The night before an AP Physics test my senior year of high school, I walked up to my dad in my house kitchen and collapsed onto the ground in tears. This was my worst anxiety attack. Tension had been building in my mind throughout the semester. I couldn’t pinpoint exactly what caused it, and that was the scariest part. 

Throughout high school, anxiety had a crippling effect on my life, but only after that incident did I decide to properly confront it. This task was a long process. I talked to friends, saw several therapists, and confronted personal issues I previously didn’t know existed. My therapist I ended up sticking with, and still see to this day, gave me a list of easy–to–do tools to prevent anxiety attacks. I still keep a photo of that list on my phone: breathing exercises, fidgeting with things in my hand, analysis of the anxiety. My dad gave me this little white, wooden robot toy that I would keep around me at all times. In moments of minor anxiety, I would twiddle it in my hands, giving me a quirky, sensual serenity. However, the device on this list that worked best for me was music. Of course, it wasn’t a total cure, but it acted as a band–aid when I needed it most. I felt I could just place earbuds into my ear, close my eyes, and immerse myself in a different reality where my issues were nonexistent. Music transported me to a place of peace and calm.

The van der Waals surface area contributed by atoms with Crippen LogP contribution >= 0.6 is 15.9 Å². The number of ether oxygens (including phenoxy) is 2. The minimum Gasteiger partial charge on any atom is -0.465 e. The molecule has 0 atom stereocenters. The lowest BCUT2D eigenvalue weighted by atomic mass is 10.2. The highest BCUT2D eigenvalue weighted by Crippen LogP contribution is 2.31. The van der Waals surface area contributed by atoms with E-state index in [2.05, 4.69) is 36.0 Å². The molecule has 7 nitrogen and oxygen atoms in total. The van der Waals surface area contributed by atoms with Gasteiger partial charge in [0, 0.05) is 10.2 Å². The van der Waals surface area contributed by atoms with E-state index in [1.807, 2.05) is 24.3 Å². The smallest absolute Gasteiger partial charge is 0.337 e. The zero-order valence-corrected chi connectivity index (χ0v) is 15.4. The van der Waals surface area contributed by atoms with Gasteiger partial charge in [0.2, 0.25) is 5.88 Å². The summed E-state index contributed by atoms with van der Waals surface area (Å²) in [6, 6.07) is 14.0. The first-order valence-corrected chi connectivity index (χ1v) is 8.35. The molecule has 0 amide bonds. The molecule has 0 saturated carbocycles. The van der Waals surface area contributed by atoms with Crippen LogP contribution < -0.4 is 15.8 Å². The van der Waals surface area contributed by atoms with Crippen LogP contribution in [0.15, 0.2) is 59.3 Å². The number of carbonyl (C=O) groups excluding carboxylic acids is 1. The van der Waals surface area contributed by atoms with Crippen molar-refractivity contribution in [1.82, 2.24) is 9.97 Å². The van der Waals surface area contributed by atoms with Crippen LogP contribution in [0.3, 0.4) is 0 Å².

Although I’d obviously listened to music before, I had previously just been a casual listener. I enjoyed radio pop and had a music library that didn’t explore further than the iTunes Top 10. Music was just a thing—I had enjoyed on occasion, but it was not something I had ever truly appreciated.